How to Keep Blogging When You Want to Quit

You’ve hit *that* point.

After weeks, months or even years of blogging you want to quit.

You are sick of seeing no growth. Profits are scant. Traffic? Non-existent.

Everything seems to be going against you.

I have been there. I know how rough this journey gets at times.

I also know how to keep going despite feeling like you want to quit blogging.

If you can see the sweet rewards at the end of the blogging tunnel you will keep at it until you succeed.

Follow these 4 tips to keep blogging when you feel like quitting.

1: Take a Break

This seems counter productive but taking a break is the easiest way to get back on blogging track.

I hardly felt like quitting blogging earlier today but did feel burned out from writing 2-3 guest posts daily while blog commenting, checking email and responding on social media. I simply pulled back from blogging for a few hours. I watched some Netflix. Relaxed. Then I returned to blogging with vim and vigor to write this post.

Your blogging break may span 1-2 days or even a few weeks. Whatever time frame, focus on pulling back to rest your body, to recharge and to see clearly.

2: Reassess Your Reason Why

If you want to quit you:

  • forgot why you started blogging
  • picked a weak reason why you started blogging
  • picked the wrong reason to start a blog

Without fail, 9 of 10 bloggers want to quit because they started blogging mainly to make money. When they realize their blog is not an ATM machine they lose the reason to blog. Since money was your driver if money doesn’t show up you either quit blogging or ponder quitting.

Blog to have fun. Blog to free yourself. Feel free to build a full time career through blogging. It is OK to want to make money blogging but devote most of your energies to having fun and serving others through blogging. If you do this you will have ample energy to get through all the peaks and valleys we all face. You will also rarely think about quitting because few people willingly quit something they are doing for the joy of doing it.

3: Count Small Victories

Count small victories. Count all victories. Realize that your blogging efforts are paying off. Even if you haven’t earned any income yet, or have yet to have a groundbreaking victory, the small stuff counts in more ways than you could ever believe.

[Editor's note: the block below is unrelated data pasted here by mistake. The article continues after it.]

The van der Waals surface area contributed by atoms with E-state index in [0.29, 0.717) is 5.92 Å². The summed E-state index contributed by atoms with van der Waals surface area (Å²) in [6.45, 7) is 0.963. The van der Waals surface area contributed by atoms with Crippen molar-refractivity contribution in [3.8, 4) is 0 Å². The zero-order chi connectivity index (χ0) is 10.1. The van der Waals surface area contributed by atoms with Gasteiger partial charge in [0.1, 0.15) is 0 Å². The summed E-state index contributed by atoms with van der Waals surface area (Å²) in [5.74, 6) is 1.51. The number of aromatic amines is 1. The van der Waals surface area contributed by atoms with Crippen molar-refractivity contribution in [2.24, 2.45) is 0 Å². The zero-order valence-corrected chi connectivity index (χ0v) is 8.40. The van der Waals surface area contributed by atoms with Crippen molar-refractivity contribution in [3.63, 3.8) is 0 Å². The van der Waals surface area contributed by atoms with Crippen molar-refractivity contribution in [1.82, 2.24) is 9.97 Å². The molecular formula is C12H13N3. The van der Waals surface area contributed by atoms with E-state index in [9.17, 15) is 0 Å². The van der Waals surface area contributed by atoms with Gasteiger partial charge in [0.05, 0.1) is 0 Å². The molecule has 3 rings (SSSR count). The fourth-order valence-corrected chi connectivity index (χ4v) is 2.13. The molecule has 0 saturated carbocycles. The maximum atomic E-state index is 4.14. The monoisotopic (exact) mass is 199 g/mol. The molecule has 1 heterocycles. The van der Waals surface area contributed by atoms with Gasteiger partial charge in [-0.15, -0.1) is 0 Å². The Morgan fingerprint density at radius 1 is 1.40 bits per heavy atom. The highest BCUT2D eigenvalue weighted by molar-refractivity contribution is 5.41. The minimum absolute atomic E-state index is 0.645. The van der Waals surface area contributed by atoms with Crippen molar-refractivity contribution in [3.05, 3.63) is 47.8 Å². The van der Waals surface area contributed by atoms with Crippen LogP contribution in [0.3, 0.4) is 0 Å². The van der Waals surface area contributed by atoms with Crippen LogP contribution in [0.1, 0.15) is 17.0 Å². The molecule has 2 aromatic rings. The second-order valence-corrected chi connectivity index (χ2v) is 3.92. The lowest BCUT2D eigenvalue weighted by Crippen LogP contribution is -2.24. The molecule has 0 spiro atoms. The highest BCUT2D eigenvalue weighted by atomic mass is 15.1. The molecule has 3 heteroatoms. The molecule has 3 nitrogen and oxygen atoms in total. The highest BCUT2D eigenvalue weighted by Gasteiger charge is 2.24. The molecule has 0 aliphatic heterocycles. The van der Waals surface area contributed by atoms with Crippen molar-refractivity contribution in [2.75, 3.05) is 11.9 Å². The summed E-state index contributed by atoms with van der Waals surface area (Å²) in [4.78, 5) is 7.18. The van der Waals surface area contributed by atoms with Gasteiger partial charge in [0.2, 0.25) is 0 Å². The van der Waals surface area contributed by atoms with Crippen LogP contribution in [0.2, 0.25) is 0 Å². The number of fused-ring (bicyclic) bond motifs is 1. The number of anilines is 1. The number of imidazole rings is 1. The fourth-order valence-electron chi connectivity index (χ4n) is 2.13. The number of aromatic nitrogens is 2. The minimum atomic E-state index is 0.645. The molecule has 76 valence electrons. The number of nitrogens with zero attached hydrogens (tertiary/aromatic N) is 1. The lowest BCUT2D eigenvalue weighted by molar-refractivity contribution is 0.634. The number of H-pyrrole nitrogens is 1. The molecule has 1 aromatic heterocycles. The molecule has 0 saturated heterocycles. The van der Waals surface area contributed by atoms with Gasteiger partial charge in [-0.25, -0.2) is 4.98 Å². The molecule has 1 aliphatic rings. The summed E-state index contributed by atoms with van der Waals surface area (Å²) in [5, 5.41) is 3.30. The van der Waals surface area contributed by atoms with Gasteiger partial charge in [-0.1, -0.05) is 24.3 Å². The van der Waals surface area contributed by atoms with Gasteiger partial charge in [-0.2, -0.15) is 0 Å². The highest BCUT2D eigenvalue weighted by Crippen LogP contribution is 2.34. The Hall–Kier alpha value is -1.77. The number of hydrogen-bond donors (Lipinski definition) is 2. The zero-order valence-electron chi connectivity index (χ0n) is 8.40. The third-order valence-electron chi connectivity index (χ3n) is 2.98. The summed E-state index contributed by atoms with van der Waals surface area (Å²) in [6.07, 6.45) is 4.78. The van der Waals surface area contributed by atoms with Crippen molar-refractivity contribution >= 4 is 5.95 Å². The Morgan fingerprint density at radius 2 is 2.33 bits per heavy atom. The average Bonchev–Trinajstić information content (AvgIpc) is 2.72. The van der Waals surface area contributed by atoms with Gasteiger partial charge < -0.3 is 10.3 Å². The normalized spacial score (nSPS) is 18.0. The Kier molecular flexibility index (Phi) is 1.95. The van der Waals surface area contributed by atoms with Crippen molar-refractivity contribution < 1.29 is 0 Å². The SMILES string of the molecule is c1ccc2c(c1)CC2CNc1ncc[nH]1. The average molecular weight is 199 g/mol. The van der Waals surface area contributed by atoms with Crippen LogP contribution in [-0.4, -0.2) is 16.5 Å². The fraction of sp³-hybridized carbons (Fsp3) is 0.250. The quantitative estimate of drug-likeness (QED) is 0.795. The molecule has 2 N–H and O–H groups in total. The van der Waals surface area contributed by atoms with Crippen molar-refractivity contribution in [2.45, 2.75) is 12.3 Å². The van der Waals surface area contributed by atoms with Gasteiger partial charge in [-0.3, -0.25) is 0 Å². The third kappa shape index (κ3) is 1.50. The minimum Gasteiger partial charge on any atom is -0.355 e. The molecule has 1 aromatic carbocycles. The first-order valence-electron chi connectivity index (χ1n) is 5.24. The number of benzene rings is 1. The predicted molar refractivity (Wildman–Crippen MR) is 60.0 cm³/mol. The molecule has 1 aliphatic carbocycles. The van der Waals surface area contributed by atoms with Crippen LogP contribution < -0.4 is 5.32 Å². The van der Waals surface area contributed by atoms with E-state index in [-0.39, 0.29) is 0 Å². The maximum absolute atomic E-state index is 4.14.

If you have 2 visitors you are ahead of the days you had zero visitors to your blog. Celebrate your first blog comment. Celebrate the first blog comment you publish on a top blog. Celebrate anything that indicates you are becoming a presence online.

You can even count buying your domain and hosting as a win. Few folks make this decision to free themselves through blogging.

4: Follow the Pros

When you want to quit blogging pro bloggers can inspire you to keep going through their stunning success.

Think of the top bloggers in your niche. Seeing their success goads you on.

Pros also offer top shelf advice to help you persist despite the ups and downs of blogging. They give you solid, proven tips to work from. This enables you to blog with confidence and clarity even when things don’t seem to be going anywhere.

Subscribe to top blogs. Follow each post. Take notes. Persist by following proven strategies. Know that what you are doing will pay off down the road as it paid off for successful, established pro blogger.

Video

Do you feel like a blogging fraud? This sneaky feeling often goads bloggers into quitting. Believing that you have no right to teach others because you are struggling yourself.

Watch me explain how to get through this feeling:

 

Your Turn

What tips can you add to this list?

  • 14
  •  
  •  
  • 2
  • 3

Disclosure: In full disclosure, it is safe to assume that the site owner is benefiting financially or otherwise from everything you click on, read, or look at while on my website. This is not to say that is the case with all content, as all publications on the site are original and written to provide value and references to our audience.

2 Comments

  1. Bren Pace May 14, 2017
    • Ryan Biddulph May 16, 2017